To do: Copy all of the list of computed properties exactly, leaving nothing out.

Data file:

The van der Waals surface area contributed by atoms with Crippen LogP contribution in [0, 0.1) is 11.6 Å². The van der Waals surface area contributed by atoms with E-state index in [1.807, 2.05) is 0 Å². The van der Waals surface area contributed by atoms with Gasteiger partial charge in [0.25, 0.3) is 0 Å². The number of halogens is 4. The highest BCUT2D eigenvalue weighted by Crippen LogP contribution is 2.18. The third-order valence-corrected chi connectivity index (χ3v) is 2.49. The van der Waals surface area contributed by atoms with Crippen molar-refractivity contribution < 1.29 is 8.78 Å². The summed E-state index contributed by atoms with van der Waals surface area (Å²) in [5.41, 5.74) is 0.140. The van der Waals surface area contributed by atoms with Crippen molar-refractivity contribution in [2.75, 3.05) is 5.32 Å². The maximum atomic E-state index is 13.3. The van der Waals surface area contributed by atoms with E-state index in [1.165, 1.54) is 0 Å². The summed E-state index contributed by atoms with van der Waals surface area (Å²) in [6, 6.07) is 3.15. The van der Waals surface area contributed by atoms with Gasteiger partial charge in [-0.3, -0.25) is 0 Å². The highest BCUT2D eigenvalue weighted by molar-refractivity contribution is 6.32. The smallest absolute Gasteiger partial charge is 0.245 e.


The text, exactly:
The van der Waals surface area contributed by atoms with Crippen LogP contribution in [0, 0.1) is 11.6 Å². The van der Waals surface area contributed by atoms with E-state index in [1.807, 2.05) is 0 Å². The van der Waals surface area contributed by atoms with Gasteiger partial charge in [0.25, 0.3) is 0 Å². The number of halogens is 4. The highest BCUT2D eigenvalue weighted by Crippen LogP contribution is 2.18. The third-order valence-corrected chi connectivity index (χ3v) is 2.49. The van der Waals surface area contributed by atoms with Crippen molar-refractivity contribution < 1.29 is 8.78 Å². The summed E-state index contributed by atoms with van der Waals surface area (Å²) in [5.41, 5.74) is 0.140. The van der Waals surface area contributed by atoms with Crippen molar-refractivity contribution in [2.75, 3.05) is 5.32 Å². The maximum atomic E-state index is 13.3. The van der Waals surface area contributed by atoms with E-state index in [1.165, 1.54) is 0 Å². The summed E-state index contributed by atoms with van der Waals surface area (Å²) in [6, 6.07) is 3.15. The van der Waals surface area contributed by atoms with Gasteiger partial charge in [-0.3, -0.25) is 0 Å². The highest BCUT2D eigenvalue weighted by molar-refractivity contribution is 6.32. The smallest absolute Gasteiger partial charge is 0.245 e.